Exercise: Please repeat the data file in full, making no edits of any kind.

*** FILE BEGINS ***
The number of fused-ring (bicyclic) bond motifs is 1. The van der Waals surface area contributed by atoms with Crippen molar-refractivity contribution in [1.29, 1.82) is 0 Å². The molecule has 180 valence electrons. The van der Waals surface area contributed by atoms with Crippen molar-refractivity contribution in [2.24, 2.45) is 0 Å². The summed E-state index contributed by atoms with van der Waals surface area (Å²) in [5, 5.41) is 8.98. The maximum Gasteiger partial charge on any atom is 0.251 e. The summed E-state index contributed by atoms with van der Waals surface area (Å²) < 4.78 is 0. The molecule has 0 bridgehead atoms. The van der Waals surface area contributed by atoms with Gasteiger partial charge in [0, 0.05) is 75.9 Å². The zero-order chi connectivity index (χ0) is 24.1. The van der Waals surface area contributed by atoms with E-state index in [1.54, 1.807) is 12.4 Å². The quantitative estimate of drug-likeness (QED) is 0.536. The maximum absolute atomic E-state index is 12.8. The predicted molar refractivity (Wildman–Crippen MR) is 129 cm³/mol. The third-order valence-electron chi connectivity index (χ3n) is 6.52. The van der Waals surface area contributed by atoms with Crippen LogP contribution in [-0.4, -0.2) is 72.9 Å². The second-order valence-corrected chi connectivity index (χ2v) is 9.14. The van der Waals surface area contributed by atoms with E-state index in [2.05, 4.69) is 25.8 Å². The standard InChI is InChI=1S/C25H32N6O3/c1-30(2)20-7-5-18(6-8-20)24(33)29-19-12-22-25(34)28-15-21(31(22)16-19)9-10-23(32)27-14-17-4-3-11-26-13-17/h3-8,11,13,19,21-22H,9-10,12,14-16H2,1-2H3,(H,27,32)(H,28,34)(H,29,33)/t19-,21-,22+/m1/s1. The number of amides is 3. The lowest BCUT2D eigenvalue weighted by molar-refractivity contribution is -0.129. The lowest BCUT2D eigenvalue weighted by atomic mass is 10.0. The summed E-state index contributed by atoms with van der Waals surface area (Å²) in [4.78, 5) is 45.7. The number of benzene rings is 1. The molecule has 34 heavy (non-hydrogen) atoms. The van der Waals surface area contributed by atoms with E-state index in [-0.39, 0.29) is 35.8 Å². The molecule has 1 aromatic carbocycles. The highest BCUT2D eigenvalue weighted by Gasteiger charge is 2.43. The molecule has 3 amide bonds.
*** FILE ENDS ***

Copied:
The number of fused-ring (bicyclic) bond motifs is 1. The van der Waals surface area contributed by atoms with Crippen molar-refractivity contribution in [1.29, 1.82) is 0 Å². The molecule has 180 valence electrons. The van der Waals surface area contributed by atoms with Crippen molar-refractivity contribution in [2.24, 2.45) is 0 Å². The summed E-state index contributed by atoms with van der Waals surface area (Å²) in [5, 5.41) is 8.98. The maximum Gasteiger partial charge on any atom is 0.251 e. The summed E-state index contributed by atoms with van der Waals surface area (Å²) < 4.78 is 0. The molecule has 0 bridgehead atoms. The van der Waals surface area contributed by atoms with Gasteiger partial charge in [0, 0.05) is 75.9 Å². The zero-order chi connectivity index (χ0) is 24.1. The van der Waals surface area contributed by atoms with E-state index in [1.54, 1.807) is 12.4 Å². The quantitative estimate of drug-likeness (QED) is 0.536. The maximum absolute atomic E-state index is 12.8. The predicted molar refractivity (Wildman–Crippen MR) is 129 cm³/mol. The third-order valence-electron chi connectivity index (χ3n) is 6.52. The van der Waals surface area contributed by atoms with Crippen LogP contribution in [-0.4, -0.2) is 72.9 Å². The second-order valence-corrected chi connectivity index (χ2v) is 9.14. The van der Waals surface area contributed by atoms with E-state index in [2.05, 4.69) is 25.8 Å². The standard InChI is InChI=1S/C25H32N6O3/c1-30(2)20-7-5-18(6-8-20)24(33)29-19-12-22-25(34)28-15-21(31(22)16-19)9-10-23(32)27-14-17-4-3-11-26-13-17/h3-8,11,13,19,21-22H,9-10,12,14-16H2,1-2H3,(H,27,32)(H,28,34)(H,29,33)/t19-,21-,22+/m1/s1. The number of amides is 3. The lowest BCUT2D eigenvalue weighted by molar-refractivity contribution is -0.129. The lowest BCUT2D eigenvalue weighted by atomic mass is 10.0. The summed E-state index contributed by atoms with van der Waals surface area (Å²) in [4.78, 5) is 45.7. The number of benzene rings is 1. The molecule has 34 heavy (non-hydrogen) atoms. The van der Waals surface area contributed by atoms with E-state index in [-0.39, 0.29) is 35.8 Å². The molecule has 1 aromatic carbocycles. The highest BCUT2D eigenvalue weighted by Gasteiger charge is 2.43. The molecule has 3 amide bonds.